New Orleans Nears Vote On Smoking Ban In Bars And Casinos

NEW ORLEANS (AP) — A contested ordinance to ban smoking in the bars and casinos threaded across New Orleans is heading for a showdown and perhaps a vote by the City Council.

         On Thursday morning, the council was scheduled to debate, and possibly vote on, the proposed ordinance backed by many of the city's most prominent musicians — including Deacon John Moore, a well-known rhythm and blues band leader and musicians' union president, and trumpeter Kermit Ruffins.

         But the opposition has been stiff too. Opposing the ban are late-night entertainment businesses, bar owners and the casino industry. They worry a ban on smoking will hurt business.

         New Orleans is one of the last major American cities to allow people to smoke tobacco in bars. Smoking at indoor restaurants is no longer permitted.

         Since being proposed last year, the ordinance has been scaled back to allow smoking in public parks and within 5 feet of a bar.

         This week, one council member proposed removing the New Orleans Police Department as being responsible for enforcing a smoking ban. Jason Williams, a city council member at-large, said the police should not be burdened with enforcing such an ordinance.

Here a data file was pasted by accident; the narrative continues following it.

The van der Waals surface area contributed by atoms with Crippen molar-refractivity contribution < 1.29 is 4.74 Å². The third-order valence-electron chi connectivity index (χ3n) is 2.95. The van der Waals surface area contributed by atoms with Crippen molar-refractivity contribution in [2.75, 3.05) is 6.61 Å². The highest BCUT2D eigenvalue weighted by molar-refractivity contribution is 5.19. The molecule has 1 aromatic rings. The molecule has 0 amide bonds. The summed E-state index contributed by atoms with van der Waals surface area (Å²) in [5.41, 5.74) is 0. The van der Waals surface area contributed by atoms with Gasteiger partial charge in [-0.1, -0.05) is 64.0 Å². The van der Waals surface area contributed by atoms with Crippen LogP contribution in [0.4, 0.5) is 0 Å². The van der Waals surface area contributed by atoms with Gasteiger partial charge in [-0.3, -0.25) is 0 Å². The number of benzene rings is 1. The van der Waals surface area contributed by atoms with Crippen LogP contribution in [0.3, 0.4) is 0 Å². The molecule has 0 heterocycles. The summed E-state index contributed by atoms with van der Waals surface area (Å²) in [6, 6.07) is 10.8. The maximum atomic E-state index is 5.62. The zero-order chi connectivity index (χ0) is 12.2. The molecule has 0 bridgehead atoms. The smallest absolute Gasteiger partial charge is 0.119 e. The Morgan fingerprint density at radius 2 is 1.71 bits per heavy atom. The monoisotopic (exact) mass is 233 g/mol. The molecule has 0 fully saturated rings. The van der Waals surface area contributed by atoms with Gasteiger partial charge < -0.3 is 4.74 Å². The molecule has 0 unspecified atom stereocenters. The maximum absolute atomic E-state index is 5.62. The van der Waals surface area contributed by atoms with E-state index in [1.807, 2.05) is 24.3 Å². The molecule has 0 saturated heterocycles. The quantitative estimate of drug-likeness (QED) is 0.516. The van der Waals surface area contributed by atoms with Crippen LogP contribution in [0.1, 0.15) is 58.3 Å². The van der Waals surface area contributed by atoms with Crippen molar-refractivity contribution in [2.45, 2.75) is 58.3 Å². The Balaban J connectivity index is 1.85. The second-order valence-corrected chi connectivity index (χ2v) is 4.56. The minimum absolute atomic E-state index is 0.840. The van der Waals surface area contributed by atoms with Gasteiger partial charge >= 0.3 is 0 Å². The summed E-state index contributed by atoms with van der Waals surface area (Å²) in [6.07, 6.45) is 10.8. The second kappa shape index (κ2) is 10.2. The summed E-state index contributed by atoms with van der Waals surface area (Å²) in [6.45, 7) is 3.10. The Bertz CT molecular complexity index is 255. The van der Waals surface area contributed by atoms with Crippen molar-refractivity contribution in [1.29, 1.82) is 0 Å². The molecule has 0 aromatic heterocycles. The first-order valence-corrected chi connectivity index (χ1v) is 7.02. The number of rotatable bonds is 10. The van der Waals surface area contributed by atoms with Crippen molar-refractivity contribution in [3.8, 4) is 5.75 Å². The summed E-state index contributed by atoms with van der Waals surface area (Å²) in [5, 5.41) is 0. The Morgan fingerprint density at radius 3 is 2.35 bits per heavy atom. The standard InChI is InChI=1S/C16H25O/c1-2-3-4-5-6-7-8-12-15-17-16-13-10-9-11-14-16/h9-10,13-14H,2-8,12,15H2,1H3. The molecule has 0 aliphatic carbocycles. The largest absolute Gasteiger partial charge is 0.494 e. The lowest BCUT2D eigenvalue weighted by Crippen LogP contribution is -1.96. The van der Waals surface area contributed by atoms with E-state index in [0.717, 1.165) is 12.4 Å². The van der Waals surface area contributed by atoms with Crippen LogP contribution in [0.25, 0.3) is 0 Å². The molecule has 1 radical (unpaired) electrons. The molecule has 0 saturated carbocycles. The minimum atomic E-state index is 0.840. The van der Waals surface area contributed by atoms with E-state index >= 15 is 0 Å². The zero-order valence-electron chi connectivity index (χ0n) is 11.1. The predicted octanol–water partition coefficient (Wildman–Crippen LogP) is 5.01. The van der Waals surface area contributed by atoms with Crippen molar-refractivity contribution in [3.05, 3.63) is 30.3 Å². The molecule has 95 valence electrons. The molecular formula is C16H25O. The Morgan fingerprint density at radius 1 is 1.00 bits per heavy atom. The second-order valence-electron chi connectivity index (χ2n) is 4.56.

LaToya Cantrell, the council member who introduced the ban, might be open to that change, said David Winkler-Schmit, a Cantrell spokesman.

         It was possible that the council could table a vote Thursday and take more time to consider crafting the ordinance. A majority of the council appears ready to support the ban.

         Opponents held out hope that the council would delay taking action.

         "I think everybody realizes we need to think this over more," said Alex Fein of the Court of Two Sisters restaurant and bar in the French Quarter. He had become a spokesman for the bar and casino industry over the issue.

         In Louisiana, about 25 percent of adults smoke, according to federal data.

         New Orleans is one of only 13 major U.S. cities where smoking in public places — generally bars — is allowed, according to the American Lung Association. The other cities are Philadelphia; Atlanta; Miami; Las Vegas; Fort Worth and Arlington, Texas; Memphis and Nashville, Tennessee; Jacksonville, Florida; Virginia Beach, Virginia; and Oklahoma City and Tulsa, Oklahoma.

         – by AP Reporter Cain Burdeau



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